Evidence of meeting #25 for National Defence in the 43rd Parliament, 2nd Session. (The original version is on Parliament’s site, as are the minutes.) The winning word was recommendations.

A video is available from Parliament.

On the agenda

MPs speaking

Also speaking

Clerk of the Committee  Mr. Wassim Bouanani

3:25 p.m.

Conservative

Cheryl Gallant Conservative Renfrew—Nipissing—Pembroke, ON

I have a point of order, Madam Chair. She's repeating what she said before—

3:25 p.m.

Liberal

Anita Vandenbeld Liberal Ottawa West—Nepean, ON

No, I said that the other day. Madam Chair—

3:25 p.m.

Conservative

Cheryl Gallant Conservative Renfrew—Nipissing—Pembroke, ON

This is more like a filibuster than something new. I believe that orders do require new information to be presented.

3:25 p.m.

Liberal

The Chair Liberal Karen McCrimmon

Thank you, Madam Gallant.

3:25 p.m.

Liberal

Anita Vandenbeld Liberal Ottawa West—Nepean, ON

Madam Chair—

3:25 p.m.

Liberal

The Chair Liberal Karen McCrimmon

Carry on.

3:25 p.m.

Liberal

Anita Vandenbeld Liberal Ottawa West—Nepean, ON

I am simply pointing out that I believe we would not be in this position if we had members who gave each other the courtesy of putting motions in advance—not leaking them—and letting us have discussions before meetings start so we can then have real discussions on real topics here.

As far as summoning people, this individual has not refused to come to this committee. I think this is a very bad precedent. I mentioned—

3:25 p.m.

Conservative

Cheryl Gallant Conservative Renfrew—Nipissing—Pembroke, ON

Madam Chair, again she is repeating things that have already been put on the record.

3:25 p.m.

Liberal

Anita Vandenbeld Liberal Ottawa West—Nepean, ON

Madam Chair, I have not said that previously.

3:25 p.m.

Conservative

Cheryl Gallant Conservative Renfrew—Nipissing—Pembroke, ON

She is just wasting time—

3:25 p.m.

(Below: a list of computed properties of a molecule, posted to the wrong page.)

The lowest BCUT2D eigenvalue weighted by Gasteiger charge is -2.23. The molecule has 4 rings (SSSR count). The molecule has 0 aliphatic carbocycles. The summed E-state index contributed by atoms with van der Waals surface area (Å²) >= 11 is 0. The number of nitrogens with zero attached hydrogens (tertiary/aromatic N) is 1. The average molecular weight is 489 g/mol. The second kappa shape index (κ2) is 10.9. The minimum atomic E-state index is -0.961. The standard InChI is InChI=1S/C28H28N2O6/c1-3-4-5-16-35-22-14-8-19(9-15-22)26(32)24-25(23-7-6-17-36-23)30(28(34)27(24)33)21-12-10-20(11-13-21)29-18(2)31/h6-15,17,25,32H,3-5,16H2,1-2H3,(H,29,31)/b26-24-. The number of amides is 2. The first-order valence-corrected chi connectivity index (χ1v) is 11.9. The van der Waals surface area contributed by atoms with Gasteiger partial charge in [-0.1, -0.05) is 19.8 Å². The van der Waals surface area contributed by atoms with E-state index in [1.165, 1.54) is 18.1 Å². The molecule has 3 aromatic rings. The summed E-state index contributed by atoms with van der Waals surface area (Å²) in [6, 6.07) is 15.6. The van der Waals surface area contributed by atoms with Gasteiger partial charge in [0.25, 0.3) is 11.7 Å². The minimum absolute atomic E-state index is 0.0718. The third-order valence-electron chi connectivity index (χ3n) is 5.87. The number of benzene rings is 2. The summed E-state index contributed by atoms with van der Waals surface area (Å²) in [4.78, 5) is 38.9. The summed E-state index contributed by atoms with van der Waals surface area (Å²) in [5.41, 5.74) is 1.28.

Liberal

Anita Vandenbeld Liberal Ottawa West—Nepean, ON

I would like to put on the record—

3:25 p.m.

Conservative

Cheryl Gallant Conservative Renfrew—Nipissing—Pembroke, ON

Let's get on with this so we can get on with the study.

3:25 p.m.

Liberal

Anita Vandenbeld Liberal Ottawa West—Nepean, ON

Madam Chair, I would like to put on the record that if you look at the annotated standing orders, you will see that there are a handful of people in the history of this Parliament—it's in a footnote at the bottom of the page—who have been summoned to Parliament. This committee alone is adding almost half of that number. In the history of this committee, we hadn't summoned anyone until this study. Now it seems to be routine that we're going to summon someone who has not said “no”.

That's the main point I wanted to make, Madam Chair. I will allow other colleagues to speak, but I may have a lot more to say later on.

Thank you.

3:25 p.m.

Liberal

The Chair Liberal Karen McCrimmon

Thank you very much.

I'm going to suspend the meeting for 10 minutes.

3:45 p.m.

Liberal

The Chair Liberal Karen McCrimmon

I'm calling this meeting back to order.

I think Mr. Bagnell is up next.

Before we carry on, I just wanted to let you know that the plan was to do the mental health report on Monday, but it looks like there were some missing recommendations that weren't included in the report. They've been sent off for translation. I'm just proposing that we do CAF and COVID on Monday instead; then we'll do mental health on Friday, when we get those recommendations translated and into the final report.

Does anybody have an objection to that? No? Okay, thank you very much.

Mr. Bagnell, go ahead.

3:45 p.m.

Liberal

Larry Bagnell Liberal Yukon, YT

Thank you very much, and thank you for the health break. I needed it.